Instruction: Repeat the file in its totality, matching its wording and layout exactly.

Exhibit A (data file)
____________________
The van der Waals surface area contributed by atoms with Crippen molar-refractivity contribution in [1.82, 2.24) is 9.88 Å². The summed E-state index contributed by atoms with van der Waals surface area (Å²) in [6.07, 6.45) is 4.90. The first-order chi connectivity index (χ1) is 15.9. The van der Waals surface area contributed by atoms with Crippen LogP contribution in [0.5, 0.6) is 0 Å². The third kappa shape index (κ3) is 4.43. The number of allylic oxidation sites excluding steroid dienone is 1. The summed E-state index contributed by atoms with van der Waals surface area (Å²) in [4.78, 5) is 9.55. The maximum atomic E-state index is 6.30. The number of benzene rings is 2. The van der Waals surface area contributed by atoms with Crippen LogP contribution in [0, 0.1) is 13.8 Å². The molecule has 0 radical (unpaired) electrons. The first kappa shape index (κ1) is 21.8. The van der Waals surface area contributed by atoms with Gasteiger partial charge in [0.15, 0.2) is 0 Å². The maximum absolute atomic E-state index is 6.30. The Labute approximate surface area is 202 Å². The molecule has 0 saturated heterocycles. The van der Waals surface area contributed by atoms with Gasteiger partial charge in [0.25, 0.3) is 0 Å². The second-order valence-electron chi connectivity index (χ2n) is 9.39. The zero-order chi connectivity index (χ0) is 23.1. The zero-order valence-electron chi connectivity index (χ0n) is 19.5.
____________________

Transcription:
The van der Waals surface area contributed by atoms with Crippen molar-refractivity contribution in [1.82, 2.24) is 9.88 Å². The summed E-state index contributed by atoms with van der Waals surface area (Å²) in [6.07, 6.45) is 4.90. The first-order chi connectivity index (χ1) is 15.9. The van der Waals surface area contributed by atoms with Crippen LogP contribution in [0.5, 0.6) is 0 Å². The third kappa shape index (κ3) is 4.43. The number of allylic oxidation sites excluding steroid dienone is 1. The summed E-state index contributed by atoms with van der Waals surface area (Å²) in [4.78, 5) is 9.55. The maximum atomic E-state index is 6.30. The number of benzene rings is 2. The van der Waals surface area contributed by atoms with Crippen LogP contribution in [0, 0.1) is 13.8 Å². The molecule has 0 radical (unpaired) electrons. The first kappa shape index (κ1) is 21.8. The van der Waals surface area contributed by atoms with Gasteiger partial charge in [0.15, 0.2) is 0 Å². The maximum absolute atomic E-state index is 6.30. The Labute approximate surface area is 202 Å². The molecule has 0 saturated heterocycles. The van der Waals surface area contributed by atoms with Gasteiger partial charge in [0.25, 0.3) is 0 Å². The second-order valence-electron chi connectivity index (χ2n) is 9.39. The zero-order chi connectivity index (χ0) is 23.1. The zero-order valence-electron chi connectivity index (χ0n) is 19.5.